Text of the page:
We’re in the multiverse timeline. The timeline where the concept of alternate universes intertwining and interacting has taken hold of screenwriters everywhere. And it’s a neat idea. Marvel have mainly been at the helm with Spiderman and Doctor Strange going on whacky adventures to meet bizzare foes and, while I think the multiverse aspects of those Marvel films is fun, I don’t think the rest if what happens allow them to reach maximum potential.
A multiverse film that I feel does reach it’s maximum potential, however, is Everything Everywhere All At Once – a film I feel guilty about not seeing sooner because of just how much I enjoyed it.
The film follows Evelyn, Waymond and Joy Wang, a Chinese family who moved the the US. Evelyn is busy and emotionally absent to her family, Waymond is very emotional, feeling neglected and wanting a divorce, and Joy just isn’t getting what she, as a child, needs from her mother. When an alternate version of Joy comes accross the multiverse to hunt down Evelyn, she finds herself learning to harness superpowers under the protection of her alternate husband. It’s whacky, bizzare and touching all at once.
It’s also incredibly existential which, as I’ve noted on many occasions, is something I love. But most of all I love that the existentialism isn’t limited only to the infinite smallness one feels in a massive multiverse, but how it’s most prevelant in Evelyn’s inability to exert control over her life because of how emotionally detached she’s become. So yeah, for a film with such grand stakes it’s very character driven, with all of the lessons learned and solutions to problems coming not from science fiction mcguffins, but from lessons Evelyn learns from speaking with all the alternate versions of her family, and experiencing how her life could have gone if she had made different choices.
She learns to love her husband again not because she sees the badass he could have been, but for the goofy traits her version of him displays in moments of conflict. She learns to be there correctly for her daughter not by listening to her evil daughter tell her what a bad mom she is, but by evaluating how her own selfishness has stopped her from being a decent mom.
Things that you think are going to be throw away jokes or one off comedic scenes turn into emotional highs and lows for the story, somehow, very successfully. And this happens in a way that is surprising but without giving you tonal whiplash. They seem to know how far to push things, and get away with quite a bit – there’s a reason I’ve seen people discover this film after a meme of people being emotionally attached to Evelyn and Jamie Lee Curtis falling in love while having hot dog fingers is a thing.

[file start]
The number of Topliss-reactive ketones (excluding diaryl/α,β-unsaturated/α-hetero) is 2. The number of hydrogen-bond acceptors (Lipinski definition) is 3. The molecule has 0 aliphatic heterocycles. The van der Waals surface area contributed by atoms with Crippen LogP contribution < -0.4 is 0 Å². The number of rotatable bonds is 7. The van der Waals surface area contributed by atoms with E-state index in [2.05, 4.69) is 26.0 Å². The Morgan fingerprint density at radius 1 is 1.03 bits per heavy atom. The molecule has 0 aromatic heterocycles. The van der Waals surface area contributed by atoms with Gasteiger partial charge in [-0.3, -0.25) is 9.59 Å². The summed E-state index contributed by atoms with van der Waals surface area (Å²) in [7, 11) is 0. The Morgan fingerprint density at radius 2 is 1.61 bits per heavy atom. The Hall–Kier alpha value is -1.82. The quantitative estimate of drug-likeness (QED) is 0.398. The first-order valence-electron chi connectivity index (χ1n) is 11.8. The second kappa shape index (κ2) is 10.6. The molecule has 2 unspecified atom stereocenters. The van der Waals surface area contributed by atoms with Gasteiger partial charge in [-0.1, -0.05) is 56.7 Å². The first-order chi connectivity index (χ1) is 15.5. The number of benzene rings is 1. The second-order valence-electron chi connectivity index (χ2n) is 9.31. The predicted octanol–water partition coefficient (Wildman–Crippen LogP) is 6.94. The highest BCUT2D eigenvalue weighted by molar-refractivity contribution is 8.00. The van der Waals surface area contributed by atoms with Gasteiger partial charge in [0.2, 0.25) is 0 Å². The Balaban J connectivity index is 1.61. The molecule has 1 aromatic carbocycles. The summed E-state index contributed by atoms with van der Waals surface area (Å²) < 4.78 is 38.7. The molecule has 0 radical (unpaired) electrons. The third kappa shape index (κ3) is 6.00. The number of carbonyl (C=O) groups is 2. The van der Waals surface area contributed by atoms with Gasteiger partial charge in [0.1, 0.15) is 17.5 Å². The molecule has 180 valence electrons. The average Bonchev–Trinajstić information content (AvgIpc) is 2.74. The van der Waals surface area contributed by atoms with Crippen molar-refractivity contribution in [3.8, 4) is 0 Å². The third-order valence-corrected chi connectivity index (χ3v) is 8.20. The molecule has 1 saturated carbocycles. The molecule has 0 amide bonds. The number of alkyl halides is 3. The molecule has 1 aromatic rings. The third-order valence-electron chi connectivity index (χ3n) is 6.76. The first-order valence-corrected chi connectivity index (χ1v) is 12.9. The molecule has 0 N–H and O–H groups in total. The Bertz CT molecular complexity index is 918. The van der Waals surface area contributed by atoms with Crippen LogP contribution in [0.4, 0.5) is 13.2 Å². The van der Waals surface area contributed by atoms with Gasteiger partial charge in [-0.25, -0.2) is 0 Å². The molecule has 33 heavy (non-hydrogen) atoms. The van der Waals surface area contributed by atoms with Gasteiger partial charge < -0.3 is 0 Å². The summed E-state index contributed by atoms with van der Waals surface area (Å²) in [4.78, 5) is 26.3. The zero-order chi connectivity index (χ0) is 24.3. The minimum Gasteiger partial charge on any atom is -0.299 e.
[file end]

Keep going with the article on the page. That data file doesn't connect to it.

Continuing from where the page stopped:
On top of all this you’ve got insane action where characters tap into the skills possessed by alternate versions of themselves to get the upperhand on one and other. In one scene Evelyn out matches martial artists fighters by tapping into the world where she twirls a sign on a street corner, and uses that skill to protect herself from all sides wkth a riot shield. It’s not just good action that feels impactful, it’s really fun and creative.
My only issue is that it does go on a tad too long. Towards the end I thought “I get it, you don’t have to keep hammering it home…” It wasn’t like the film was spoon feeding me the message, so much as it was repeating it a needless amount of times. All that to say a good 15 minutes or so could have been cut from the finale and the film would probably be better in my opinion.
So, would I recommend Everything Everywhere All At Once? Absolutely. There’s just so much fun and comedic moments here mixed in woth touching emotional ones and great action. None of it feels as though it conflicts with anything else and I found myself unable to get the movie put of my mind when it was done. It’s the best take on a multiverse that I’ve seen in a movie so far, setting the bar higher for those aspirational blockbusters.